• ACRI

Revoking the Minister of Justice’s Authority to Appoint Judges to the Court of Appeals


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The Court of Appeals is a tribunal in the Ministry of Justice, which serves as the first systematic review on most issues of immigration and legal status. The Minister of Justice appoints judges in the Court of Appeals for a five year period, and may extend their term for an additional five years.

The political appointments of judges made by Minister of Justice Ayelet Shaked in 2019 were a part of election propaganda, along with her refusal and that of her replacement Amir Ohana to extend the term of a judge because his verdicts differed from their personal political views. This revealed serious problems in the procedure for appointing judges to the Court of Appeals.


On 7.5.2020, along with partner organizations, ACRI petitioned the High Court of Justice demanding both the cancellation of the two judge appointments made by Minister Shaked, and the revocation of the authority given to the Minister of Justice under the Entry into Israel Law to appoint judges and extend their term.


The petition stated that the political involvement of the Minister of Justice in the appointment of judges means that the Court of Appeals is not afforded the independence crucial to the Justice System, thereby deeming it unable to defend the standards of the legal procedure. This is especially crucial considering this court deals with human rights and makes decisions on issues of immigrants, asylum seekers, family members of citizens and residents, the status of East Jerusalem residents, and that these topics are loaded, sensitive, and constantly handled by the political system.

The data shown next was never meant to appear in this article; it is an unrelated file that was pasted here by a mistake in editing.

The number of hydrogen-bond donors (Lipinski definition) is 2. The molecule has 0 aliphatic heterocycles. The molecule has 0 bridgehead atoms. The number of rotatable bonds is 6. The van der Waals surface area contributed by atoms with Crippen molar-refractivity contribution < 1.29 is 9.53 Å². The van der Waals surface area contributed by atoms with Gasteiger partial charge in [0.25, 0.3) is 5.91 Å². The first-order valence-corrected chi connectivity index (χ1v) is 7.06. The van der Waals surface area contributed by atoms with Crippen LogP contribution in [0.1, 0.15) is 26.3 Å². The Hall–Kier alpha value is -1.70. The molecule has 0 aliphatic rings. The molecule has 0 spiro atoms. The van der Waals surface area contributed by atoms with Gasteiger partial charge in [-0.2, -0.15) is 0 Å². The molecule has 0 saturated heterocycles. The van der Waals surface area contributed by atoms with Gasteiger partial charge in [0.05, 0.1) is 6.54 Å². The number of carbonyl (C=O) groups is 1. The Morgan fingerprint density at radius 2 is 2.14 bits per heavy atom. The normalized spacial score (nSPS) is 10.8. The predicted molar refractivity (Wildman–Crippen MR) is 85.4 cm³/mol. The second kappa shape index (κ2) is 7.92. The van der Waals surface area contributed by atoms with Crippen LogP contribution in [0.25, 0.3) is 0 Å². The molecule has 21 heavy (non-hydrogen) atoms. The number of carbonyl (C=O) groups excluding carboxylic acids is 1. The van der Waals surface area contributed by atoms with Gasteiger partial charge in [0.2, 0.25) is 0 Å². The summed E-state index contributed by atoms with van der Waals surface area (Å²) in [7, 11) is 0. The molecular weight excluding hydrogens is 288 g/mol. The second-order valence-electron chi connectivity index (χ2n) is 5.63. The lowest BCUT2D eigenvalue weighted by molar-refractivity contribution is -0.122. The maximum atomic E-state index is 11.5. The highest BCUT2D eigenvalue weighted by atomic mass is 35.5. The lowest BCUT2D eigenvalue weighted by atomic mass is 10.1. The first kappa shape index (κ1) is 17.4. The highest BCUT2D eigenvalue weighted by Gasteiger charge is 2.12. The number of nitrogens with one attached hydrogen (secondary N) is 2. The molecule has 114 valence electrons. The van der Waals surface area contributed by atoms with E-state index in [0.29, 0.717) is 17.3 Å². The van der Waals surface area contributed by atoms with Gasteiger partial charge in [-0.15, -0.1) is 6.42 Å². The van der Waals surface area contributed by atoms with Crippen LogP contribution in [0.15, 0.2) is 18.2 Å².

The petition was filed in the name of ACRI, Worker’s Hotline, Israel Religious Action Center (IRAC), Physicians for Human Rights, HaMoked: Center for the Defence of the Individual, ASSAF - Aid Organization for Refugees and Asylum Seekers in Israel, Hebrew Immigrant Aid Society (HIAS), and Hotline for Refugees and Migrants.


On 19.4.2021 the ruling in the petition was given. We decided to forgo the first remedy requested in our petition - canceling the appointment of two judges - following a recommendation from the Court, since two years had passed since their appointment. Regarding the second remedy- amending the law regarding the process of appointing judges - the State notified that it would act to amend the law, and the ruling stated that if within eight months there is no concrete change in legislation, we may petition again.

HCJ 2920/20

For further information (Hebrew)